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Since arriving on the island of Guam in the 1940s, the brown tree snake ( Boiga irregularis ) has extirpated native...
An animal rights group known as the Nonhuman Rights Project filed lawsuits in three New York courts this week in an...
- 5 December 2013 11:26 am , Vol. 342 , #6163
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Like a Laser, Only Better
27 October 1997 8:00 pm
Two research teams have created laserlike beams of light at wavelengths shorter than any laser. The results, reported in last week's Physical Review Letters (PRL) by a Michigan group and in the current issue of Science by an Austrian group, demonstrate that x-ray wavelengths short enough for imaging living cells can be generated with a table-top machine, although large, multimillion-dollar facilities are normally needed. "This is a very new technique, and it's very exciting," says physicist Roger Falcone of the University of California, Berkeley.
The method is called high harmonic generation, and even though it isn't technically a laser, it does a good job of imitating one. "You wouldn't know that there wasn't an x-ray laser there," says Margaret Murnane, a University of Michigan, Ann Arbor, physicist who co-authored the PRL paper. To make their x-ray beam, the team aimed ultrashort bursts of infrared laser light at a small jet of helium gas. Like all light, the laser light consists of rapidly oscillating electric and magnetic fields. In this case, the laser's electric field is so intense, and the pulse so brief, that it can strip an electron from a helium atom and slam it back in a single oscillation cycle. In its violent reunion with its parent atom, the electron emits a high-energy (x-ray) photon. Because many nearby atoms in the gas are hit by the oscillating laser beam at the same time, the emitted x-rays are coherent--they oscillate in step--and emerge as a laserlike beam.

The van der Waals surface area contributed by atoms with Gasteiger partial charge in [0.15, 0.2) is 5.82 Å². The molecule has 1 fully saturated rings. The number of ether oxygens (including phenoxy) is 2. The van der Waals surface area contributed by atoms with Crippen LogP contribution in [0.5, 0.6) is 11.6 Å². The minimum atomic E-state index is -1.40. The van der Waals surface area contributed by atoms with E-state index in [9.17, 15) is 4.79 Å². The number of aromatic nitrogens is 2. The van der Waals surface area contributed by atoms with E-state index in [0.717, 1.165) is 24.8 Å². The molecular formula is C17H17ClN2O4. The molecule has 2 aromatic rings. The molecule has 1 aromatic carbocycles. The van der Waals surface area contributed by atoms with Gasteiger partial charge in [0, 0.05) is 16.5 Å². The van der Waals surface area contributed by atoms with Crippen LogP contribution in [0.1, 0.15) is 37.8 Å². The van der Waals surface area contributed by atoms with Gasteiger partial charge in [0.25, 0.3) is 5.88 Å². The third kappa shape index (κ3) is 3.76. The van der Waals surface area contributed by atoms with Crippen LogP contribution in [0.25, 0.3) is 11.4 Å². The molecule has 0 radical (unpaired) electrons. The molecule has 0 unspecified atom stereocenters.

Both teams credit their success to better "pump" laser technology. Ferenc Krausz, leader of the team from the Vienna Technical University in Austria, says his group achieved 2.4 nanometer (nm) x-rays by shortening their laser pulses to 5 femtoseconds. (A femtosecond is a millionth of a billionth of a second.) The Michigan group used 26-femtosecond pulses to get 2.7 nm x-rays. "Regarding the physics, there is nothing fundamentally new in these two experiments," Krausz notes.
But the payoff could be big. Generating coherent x-rays with a wavelength shorter than 4.4 nm--in the so-called water window, where carbon absorbs better than water--is "the Holy Grail in coherent soft x-ray research," says physicist Neal Burnett, of the University of Alberta in Canada, a co-author of the Science paper, because it allows imaging of living cells. Such imaging has only been done at large facilities, such as Lawrence Livermore National Lab in California, which operates an x-ray laser capable of firing only one pulse every 20 minutes or more. These new table-top systems may some day allow such investigations in many more labs, at lower cost, and with higher pulse frequency, says Burnett.